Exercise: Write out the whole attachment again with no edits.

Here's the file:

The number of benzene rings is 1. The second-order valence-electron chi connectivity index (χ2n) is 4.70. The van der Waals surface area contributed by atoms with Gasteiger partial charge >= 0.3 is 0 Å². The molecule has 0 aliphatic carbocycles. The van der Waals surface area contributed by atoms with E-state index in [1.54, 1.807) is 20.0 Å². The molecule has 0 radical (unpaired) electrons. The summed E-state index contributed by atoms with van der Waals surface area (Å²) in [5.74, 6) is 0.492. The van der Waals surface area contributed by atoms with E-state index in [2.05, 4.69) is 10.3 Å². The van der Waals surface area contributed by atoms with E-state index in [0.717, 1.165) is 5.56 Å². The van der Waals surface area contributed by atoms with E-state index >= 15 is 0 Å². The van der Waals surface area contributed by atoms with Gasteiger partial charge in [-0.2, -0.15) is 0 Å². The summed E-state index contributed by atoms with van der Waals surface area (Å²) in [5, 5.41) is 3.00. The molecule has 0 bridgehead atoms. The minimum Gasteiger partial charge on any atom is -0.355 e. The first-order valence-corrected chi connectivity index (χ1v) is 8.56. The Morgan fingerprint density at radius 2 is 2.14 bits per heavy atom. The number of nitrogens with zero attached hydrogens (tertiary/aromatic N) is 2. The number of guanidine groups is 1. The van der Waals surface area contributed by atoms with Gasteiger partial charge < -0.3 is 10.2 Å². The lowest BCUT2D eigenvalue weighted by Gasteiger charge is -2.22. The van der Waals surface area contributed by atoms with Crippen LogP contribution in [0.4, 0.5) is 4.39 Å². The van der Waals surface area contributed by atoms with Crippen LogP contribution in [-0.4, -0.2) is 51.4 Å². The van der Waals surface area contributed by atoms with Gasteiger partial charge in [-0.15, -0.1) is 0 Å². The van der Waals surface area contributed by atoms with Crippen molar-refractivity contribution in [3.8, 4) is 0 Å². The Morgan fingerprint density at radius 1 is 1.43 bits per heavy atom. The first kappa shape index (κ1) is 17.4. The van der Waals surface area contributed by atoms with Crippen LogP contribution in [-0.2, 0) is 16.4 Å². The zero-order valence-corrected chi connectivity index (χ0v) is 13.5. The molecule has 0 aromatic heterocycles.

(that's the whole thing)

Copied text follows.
The number of benzene rings is 1. The second-order valence-electron chi connectivity index (χ2n) is 4.70. The van der Waals surface area contributed by atoms with Gasteiger partial charge >= 0.3 is 0 Å². The molecule has 0 aliphatic carbocycles. The van der Waals surface area contributed by atoms with E-state index in [1.54, 1.807) is 20.0 Å². The molecule has 0 radical (unpaired) electrons. The summed E-state index contributed by atoms with van der Waals surface area (Å²) in [5.74, 6) is 0.492. The van der Waals surface area contributed by atoms with E-state index in [2.05, 4.69) is 10.3 Å². The van der Waals surface area contributed by atoms with E-state index in [0.717, 1.165) is 5.56 Å². The van der Waals surface area contributed by atoms with E-state index >= 15 is 0 Å². The van der Waals surface area contributed by atoms with Gasteiger partial charge in [-0.2, -0.15) is 0 Å². The summed E-state index contributed by atoms with van der Waals surface area (Å²) in [5, 5.41) is 3.00. The molecule has 0 bridgehead atoms. The minimum Gasteiger partial charge on any atom is -0.355 e. The first-order valence-corrected chi connectivity index (χ1v) is 8.56. The Morgan fingerprint density at radius 2 is 2.14 bits per heavy atom. The number of nitrogens with zero attached hydrogens (tertiary/aromatic N) is 2. The number of guanidine groups is 1. The van der Waals surface area contributed by atoms with Gasteiger partial charge < -0.3 is 10.2 Å². The lowest BCUT2D eigenvalue weighted by Gasteiger charge is -2.22. The van der Waals surface area contributed by atoms with Crippen LogP contribution in [0.4, 0.5) is 4.39 Å². The van der Waals surface area contributed by atoms with Crippen LogP contribution in [-0.4, -0.2) is 51.4 Å². The van der Waals surface area contributed by atoms with Gasteiger partial charge in [-0.15, -0.1) is 0 Å². The van der Waals surface area contributed by atoms with Crippen molar-refractivity contribution in [3.8, 4) is 0 Å². The Morgan fingerprint density at radius 1 is 1.43 bits per heavy atom. The first kappa shape index (κ1) is 17.4. The van der Waals surface area contributed by atoms with Crippen LogP contribution in [-0.2, 0) is 16.4 Å². The zero-order valence-corrected chi connectivity index (χ0v) is 13.5. The molecule has 0 aromatic heterocycles.